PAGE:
Example – Ha-Kohen and Lippomani, and a fifteenth-century hand.

We know, certainly, that one Italian ‘renaissance’ scholar living in Venice before 1430 wished to learn both classical Hebrew and the dialect of the Moriscos or Arabic-speaking Spanish Jews, the dialect known as Judeo-Arabic. We still have letters explaining the ‘grammar’ of Judeo-Arabic, the teacher being one Isaac ha-Kohen, a resident of Syracuse in Sicily and the student Marco Lippomani. A typically snide remark by Filelfo allows Kokin to date this exchange to a period before the 1430s; that is to the years in which the Voynich manuscript was made.

  • Daniel Stein Kokin, ‘Isaac ha-Kohen’s Letter to Marco Lippomano: Jewish-Christian Exchange and Arabic Learning in Renaissance Italy’, The Jewish Quarterly Review, Vol. 104, No. 2 (SPRING 2014), pp. 192-233.

Here again, I might mention that the form of the Voynich month-folios’ month-names was argued Judeo-Catalan by Artur Sixto. I quoted that comment which Sixto originally left at Nick Pelling’s ciphermysteries in an earlier post to this blog (here).

Script in a different fifteenth century Hebrew manuscript referenced by Kokin is shown below (n.114).

______________________

Fibonacci and Commercial maths.

To illustrate how the influence of commercial maths schools would expand in parallel with the rising importance of the merchant classes between the time when Leonardo of Pisa produced his ‘Liber abaci’ and when the Voynich manuscript was made, I take the works od two men named ‘Paolo’. Born a century apart. both were mathematicians whose careers flourished in Florence.

The first was born in Datini’s city of Prato about forty years after Leonardo (Fibonacci)’s death. The other was Florentine by birth. He, being born in 1397 and living through the period when the Voynich manuscript’s vellum was made (1404-1438) is of especial interest for us.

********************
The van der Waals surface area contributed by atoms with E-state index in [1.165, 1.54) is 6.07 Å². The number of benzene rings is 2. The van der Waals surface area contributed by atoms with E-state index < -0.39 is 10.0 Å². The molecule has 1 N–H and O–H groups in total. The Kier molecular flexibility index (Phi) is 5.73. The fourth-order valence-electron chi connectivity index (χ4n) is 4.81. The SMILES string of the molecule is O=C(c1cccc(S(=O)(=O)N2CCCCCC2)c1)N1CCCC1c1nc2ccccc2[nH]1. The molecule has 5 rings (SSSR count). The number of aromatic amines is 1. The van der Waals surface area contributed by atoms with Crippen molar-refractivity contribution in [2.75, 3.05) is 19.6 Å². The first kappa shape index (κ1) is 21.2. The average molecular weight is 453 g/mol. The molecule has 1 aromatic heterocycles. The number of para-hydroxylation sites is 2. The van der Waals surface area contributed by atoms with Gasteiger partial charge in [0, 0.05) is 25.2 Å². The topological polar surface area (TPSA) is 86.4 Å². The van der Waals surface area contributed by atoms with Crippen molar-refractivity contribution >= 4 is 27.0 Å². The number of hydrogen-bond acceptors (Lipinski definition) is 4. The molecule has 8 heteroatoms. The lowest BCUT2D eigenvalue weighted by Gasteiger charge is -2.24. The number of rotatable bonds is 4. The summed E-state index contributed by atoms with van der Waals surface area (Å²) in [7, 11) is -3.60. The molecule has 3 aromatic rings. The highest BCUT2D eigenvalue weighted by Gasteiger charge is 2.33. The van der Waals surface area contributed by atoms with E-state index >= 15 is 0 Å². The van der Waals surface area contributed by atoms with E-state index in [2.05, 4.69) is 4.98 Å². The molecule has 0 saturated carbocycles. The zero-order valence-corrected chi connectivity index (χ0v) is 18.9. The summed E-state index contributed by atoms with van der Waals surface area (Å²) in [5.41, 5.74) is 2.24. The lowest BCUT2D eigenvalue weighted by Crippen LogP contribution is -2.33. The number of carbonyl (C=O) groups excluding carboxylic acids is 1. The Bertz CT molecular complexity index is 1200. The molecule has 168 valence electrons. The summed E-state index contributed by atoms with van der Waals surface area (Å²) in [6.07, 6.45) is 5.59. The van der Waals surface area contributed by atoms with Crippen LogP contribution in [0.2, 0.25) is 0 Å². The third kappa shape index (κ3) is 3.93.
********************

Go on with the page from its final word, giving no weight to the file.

This second Paolo died a year after that description was written of the situation for traders in Alexandria and Cairo.

Two men named Paolo.

The first would be known best by his nicknames: “Paolo dell’Abbaco” and “Paolo the Surveyor” but his name was properly Paolo Dagomari.

In early adulthood he moved from Prato to Florence where for many years he taught ‘business math’ classes from the Trinity church in Florence.

In this case, as in many others where the term ‘school’ or even ‘academy’ is used, it is wrong to imagine a dedicated building like a modern school or college. We should think rather in terms of adult education classes where all that is needed is a person willing to teach and a group of voluntary students – or more-or-less voluntary depending on their age and the degree to which parental wishes were law.

Dagomari’s students were merchants and their sons. His basic text, as his nick-name suggests, was probably the Liber abaci, and by 1374-5, when Cresques’ world map was being created in Mallorca, Dagomari died in Florence having become by then a close friend of Boccacio and having seen 65,000 students pass through the course he offered in his Trinity Church ‘school’. We know that Francesco di Marco Datini, by then resident in Papal Avignon more than fifteen years, had also gained his education in commercial math in Florence, but there is no doubt at all that Dagomari taught the son of Dante Alighieri.

That connection to Dante is significant, for Dante also addressed himself to that ‘second tier’ in society, writing in the vernacular and not in Latin.

Nonetheless, Dante’s imagined journey though Hell, Purgatory and heaven in the Divine Comedy is a navigator’s sky-path along those “high roads of the sea” (to use Majid’s beautiful phase, which saw seas above and below the horizon).

As Gunter reports, Dante included in an early copy a parallel list of of Latin and of the increasingly-used ‘Arab’ star names in order that – in Dante’s words – those without Arab instruments might still follow the paths.

It is in an early copy of the Divine comedy, one probably made in Genoa, that we find certain characteristics unusual for formal art in medieval Latin Europe, but which come close to how the ‘ladies’ are represented in the Voynich calendar and ‘bathy-‘ sections.

(detail) from Bodleian Library, MS Holkham 48 p.4. Place of manufacture given as Genoa or Milan. Dated 1350–1375 AD. The text is described as written in a ’rounded Italian gothic hand’.